Throat Ulcers

What You Should Know About Throat Ulcers

The very thought of throat ulcers brings to mind a serious and painful condition. While this can be true in some cases, most instances of these ulcers, while they may be painful, are usually not serious and easily treated. A throat ulcer is a lesion or open wound, often occurring near the back of the throat, and can make swallowing painful, and in some cases, difficult.

One of the dangers of throat ulcers lies not so much with the ulcer itself, but with the swelling than may accompany the ulcer. The danger is greater when there are a number of lesions, and the swelling caused by these lesions begins to interfere with breathing. If one experiences any combination of a sore throat, painful swallowing and difficulty in breathing, medical attention should be sought immediately. The danger of course is that as time passes, if the swelling increases, breathing may become even more difficult and eventually impossible.

Herpes Simplex - There are quite a number of conditions that can cause a throat ulcer to form. One of the more common is herpes simplex, the virus which causes the cold sores we sometimes get in our mouth or on our lips. These can be painful, as would an ulcer in the throat caused by the same virus. Treatment is fairly simple however. Although antibiotics are not effective against the herpes simplex virus, and are not effective against any virus for that matter, the throat ulcer itself is usually a bacterial infection, even though the initial cause was due to the herpes simplex virus. A combination of antibiotics and mouthwash will usually treat this type of an ulcer effectively.

Candida - Another common cause is due to a Candida infection, a yeast infection. A Candida infection most often strikes those who have a weakened immune system, and is most common in infants and the elderly. Antibiotics are the cure for the ulcer here as well. When a Candida infection is present, the cure can sometimes be quite uncomfortable for a period of time, as the dying bacteria (yeast) decay, and in the process release toxins. Therefore it's all the more important to have antibiotics on hand to prevent and further infection in the ulcerated area.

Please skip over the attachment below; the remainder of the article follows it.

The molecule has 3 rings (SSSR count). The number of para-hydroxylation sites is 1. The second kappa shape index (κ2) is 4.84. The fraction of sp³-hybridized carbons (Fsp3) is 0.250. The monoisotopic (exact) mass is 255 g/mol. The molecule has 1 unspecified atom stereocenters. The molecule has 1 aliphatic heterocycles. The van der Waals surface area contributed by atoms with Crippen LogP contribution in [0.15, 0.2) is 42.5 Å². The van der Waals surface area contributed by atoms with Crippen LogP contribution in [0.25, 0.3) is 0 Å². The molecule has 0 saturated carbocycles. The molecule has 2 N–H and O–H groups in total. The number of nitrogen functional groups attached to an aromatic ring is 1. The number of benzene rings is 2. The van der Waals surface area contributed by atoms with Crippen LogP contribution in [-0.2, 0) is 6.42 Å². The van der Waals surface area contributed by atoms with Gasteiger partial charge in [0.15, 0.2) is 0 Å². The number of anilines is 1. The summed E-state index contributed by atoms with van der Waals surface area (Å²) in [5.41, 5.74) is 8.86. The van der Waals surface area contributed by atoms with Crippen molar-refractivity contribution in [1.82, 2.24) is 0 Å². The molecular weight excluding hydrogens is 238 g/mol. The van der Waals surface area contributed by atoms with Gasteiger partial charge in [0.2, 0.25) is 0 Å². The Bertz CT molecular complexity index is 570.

Herpes Zoster - Somewhat less common, though still occasionally encountered are throat ulcers caused by the herpes zoster virus, the virus responsible for chickenpox, and later in the lives of some, shingles. While shingles usually occurs somewhere on the body in the skin's surface, it can affect internal organs as well, and can in some cases, though seldom, can affect the throat. While there are treatments for shingles, often the disease, a viral disease, is allowed to run its course.

Home Remedy - If a throat ulcer should occur, there are a few things that can be done at home, both prior to seeing a doctor, and during a course of treatment the doctor may prescribe. One thing to do is to avoid eating spicy foods, which can only irritate the open throat ulcer. Even drinking citrus juices can cause a considerable amount of discomfort. It's best to avoid anything that is acidic, and avoid alcohol as well. Too strong a mouthwash can also cause irritation and pain, but rinsing the mouth and throat and gargling several times a day will usually be beneficial, so ask your druggist for an over the counter mouthwash that will work for you without causing discomfort. A salt water rinse or gargle can be effective as well, or at least soothing. Salt is usually very effective in reducing swelling, and can also help in fighting the infection, whether is viral or bacterial.

Summary - In summary, throat ulcers are usually not serious and can often be treated at home. If however, you experience any difficulty in breathing or start running a fever, a physician should be consulted without delay.